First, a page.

“We’re going back 25 years to a time when communities of color, low-income communities and indigenous populations did not’ have access to information, to decision making,” Ali says, adding that the cuts to environmental justice protection extend well beyond the EPA.

One of the communities that could be hit hard is the Overbrook section of West Philadelphia. A leafy area east of 63rd Street that is home to a largely African-American population, Overbrook grew in the 19th century as a hub for textile factories that relied on the area’s creeks as sources of water and as a dumping ground for toxic bleaches and dyes. In 2014, Ali's office recognized the neighborhood with a $30,000 grant to support the Overbrook Environmental Education Center.

    • Jerome Shabazz  runs the Overbook Environmental Education Center. Credit: Emma Lee/WHYY
      Jerome Shabazz runs the Overbook Environmental Education Center. Credit: Emma Lee/WHYY

The center sits on the site of a former quarry that had become a dumping site.  Fifteen years ago its neighbors turned it into a community center focused on environmental education. Jerome Shabazz is the head and heart of the organization. The site has an orchard, a greenhouse, and murals. On weekday evening and weekends, families pile in for yoga and dancing classes. And they have workshops to teach the neighbors how to grow food and protect themselves from toxins like lead.

Overbrook resident Erica Tunnell is one of the residents who was trained. Before being taught about the dangers of lead, asbestos, and mold, she didn’t know people could be exposed to lead by drinking water or spending time in their homes.

“I didn’t know that soil had certain things in it, I just thought dirt was dirt, see? But once I came here, and they gave us the knowledge and the tools, and then I volunteered to have people come, and they were testing this and testing that…. it was fascinating,” she says.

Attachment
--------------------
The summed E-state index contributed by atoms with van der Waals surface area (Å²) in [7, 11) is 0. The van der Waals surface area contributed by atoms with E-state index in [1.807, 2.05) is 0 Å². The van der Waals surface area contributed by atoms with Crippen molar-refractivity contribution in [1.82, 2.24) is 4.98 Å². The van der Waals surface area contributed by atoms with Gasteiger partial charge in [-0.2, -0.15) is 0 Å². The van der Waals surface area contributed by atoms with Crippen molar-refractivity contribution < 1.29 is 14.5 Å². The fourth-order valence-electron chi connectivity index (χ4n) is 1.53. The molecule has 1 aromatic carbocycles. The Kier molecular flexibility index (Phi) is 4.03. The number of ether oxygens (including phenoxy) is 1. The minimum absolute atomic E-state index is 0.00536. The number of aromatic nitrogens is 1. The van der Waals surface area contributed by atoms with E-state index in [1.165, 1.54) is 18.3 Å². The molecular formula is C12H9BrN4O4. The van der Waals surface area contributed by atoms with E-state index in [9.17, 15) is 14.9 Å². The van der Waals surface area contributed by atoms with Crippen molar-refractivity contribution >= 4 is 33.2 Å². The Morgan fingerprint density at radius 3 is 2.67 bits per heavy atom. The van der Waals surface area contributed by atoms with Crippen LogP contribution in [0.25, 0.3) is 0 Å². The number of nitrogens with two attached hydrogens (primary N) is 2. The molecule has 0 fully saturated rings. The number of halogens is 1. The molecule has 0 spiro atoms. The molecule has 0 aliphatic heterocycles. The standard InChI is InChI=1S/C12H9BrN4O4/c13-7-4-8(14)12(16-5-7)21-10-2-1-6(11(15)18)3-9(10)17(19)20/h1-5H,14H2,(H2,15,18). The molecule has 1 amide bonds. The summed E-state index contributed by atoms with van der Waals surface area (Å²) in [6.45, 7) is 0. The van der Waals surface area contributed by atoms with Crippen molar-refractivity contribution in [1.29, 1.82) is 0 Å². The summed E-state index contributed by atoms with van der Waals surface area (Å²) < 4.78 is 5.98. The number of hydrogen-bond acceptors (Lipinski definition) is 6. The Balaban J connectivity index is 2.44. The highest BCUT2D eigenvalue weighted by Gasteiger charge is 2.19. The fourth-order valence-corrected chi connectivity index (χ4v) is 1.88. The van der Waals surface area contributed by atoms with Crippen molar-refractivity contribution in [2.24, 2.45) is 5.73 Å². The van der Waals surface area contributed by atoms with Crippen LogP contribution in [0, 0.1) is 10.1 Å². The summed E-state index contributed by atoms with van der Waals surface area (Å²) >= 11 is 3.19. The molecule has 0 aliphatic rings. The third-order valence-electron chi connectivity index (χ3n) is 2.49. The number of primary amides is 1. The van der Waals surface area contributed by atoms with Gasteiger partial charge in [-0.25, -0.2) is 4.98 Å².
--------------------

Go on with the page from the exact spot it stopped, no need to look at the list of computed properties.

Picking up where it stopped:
The Overbrook center can train neighbors like Tunnell thanks to an environmental justice grant they got from the EPA. 

Jerome Shabazz is the head and heart of the center. He says the grant from Ali’s office allowed the organization to lay the groundwork for a major public education campaign that raised awareness about waste, water quality, lead and pollution in three Philadelphia zip codes: 19131, 19139, 19151. All three areas struggle with high asthma levels and 80 percent of the properties there were build before 1950, meaning they probably have lead paint and lead pipes.  

“What we realized is that there was a big gap between truth and fiction,” Shabazz says.

Tunnell now spends time teaching her Overbrook neighbors, predominantly people of color, how to protect their own families. 

“Finding this out can save your life, it can make you live longer and also possibly decrease the number of children that may be diagnosed with some kind of learning disability,” Tunnell says. “Education is power, that’s all I can say. It really, really is.”

Shabazz calls Trump’s plan to eliminate the environmental justice program “horrible for Philadelphia.”